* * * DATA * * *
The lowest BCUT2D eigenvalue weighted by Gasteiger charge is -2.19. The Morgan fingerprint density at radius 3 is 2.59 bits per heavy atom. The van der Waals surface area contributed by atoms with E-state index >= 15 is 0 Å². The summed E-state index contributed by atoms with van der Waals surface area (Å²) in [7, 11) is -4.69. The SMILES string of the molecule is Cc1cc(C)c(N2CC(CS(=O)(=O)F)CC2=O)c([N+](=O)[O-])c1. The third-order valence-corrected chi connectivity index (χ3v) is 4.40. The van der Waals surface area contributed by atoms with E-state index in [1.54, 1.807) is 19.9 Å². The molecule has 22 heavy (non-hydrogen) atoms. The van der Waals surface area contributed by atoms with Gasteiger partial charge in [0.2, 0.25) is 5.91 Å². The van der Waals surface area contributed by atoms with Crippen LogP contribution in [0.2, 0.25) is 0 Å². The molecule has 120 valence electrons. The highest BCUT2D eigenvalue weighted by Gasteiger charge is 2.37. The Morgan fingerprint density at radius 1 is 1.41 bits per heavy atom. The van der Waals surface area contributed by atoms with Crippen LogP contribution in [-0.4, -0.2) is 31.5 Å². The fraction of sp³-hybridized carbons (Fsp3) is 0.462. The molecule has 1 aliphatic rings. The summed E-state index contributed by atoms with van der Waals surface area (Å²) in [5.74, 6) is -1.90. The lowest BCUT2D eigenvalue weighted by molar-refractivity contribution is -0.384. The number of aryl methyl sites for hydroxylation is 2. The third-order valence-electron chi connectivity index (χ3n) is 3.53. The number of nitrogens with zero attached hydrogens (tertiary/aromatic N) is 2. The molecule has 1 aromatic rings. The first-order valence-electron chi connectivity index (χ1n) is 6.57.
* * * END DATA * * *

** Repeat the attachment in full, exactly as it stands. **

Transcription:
The lowest BCUT2D eigenvalue weighted by Gasteiger charge is -2.19. The Morgan fingerprint density at radius 3 is 2.59 bits per heavy atom. The van der Waals surface area contributed by atoms with E-state index >= 15 is 0 Å². The summed E-state index contributed by atoms with van der Waals surface area (Å²) in [7, 11) is -4.69. The SMILES string of the molecule is Cc1cc(C)c(N2CC(CS(=O)(=O)F)CC2=O)c([N+](=O)[O-])c1. The third-order valence-corrected chi connectivity index (χ3v) is 4.40. The van der Waals surface area contributed by atoms with E-state index in [1.54, 1.807) is 19.9 Å². The molecule has 22 heavy (non-hydrogen) atoms. The van der Waals surface area contributed by atoms with Gasteiger partial charge in [0.2, 0.25) is 5.91 Å². The van der Waals surface area contributed by atoms with Crippen LogP contribution in [0.2, 0.25) is 0 Å². The molecule has 120 valence electrons. The highest BCUT2D eigenvalue weighted by Gasteiger charge is 2.37. The Morgan fingerprint density at radius 1 is 1.41 bits per heavy atom. The van der Waals surface area contributed by atoms with Crippen LogP contribution in [-0.4, -0.2) is 31.5 Å². The fraction of sp³-hybridized carbons (Fsp3) is 0.462. The molecule has 1 aliphatic rings. The summed E-state index contributed by atoms with van der Waals surface area (Å²) in [5.74, 6) is -1.90. The lowest BCUT2D eigenvalue weighted by molar-refractivity contribution is -0.384. The number of aryl methyl sites for hydroxylation is 2. The third-order valence-electron chi connectivity index (χ3n) is 3.53. The number of nitrogens with zero attached hydrogens (tertiary/aromatic N) is 2. The molecule has 1 aromatic rings. The first-order valence-electron chi connectivity index (χ1n) is 6.57.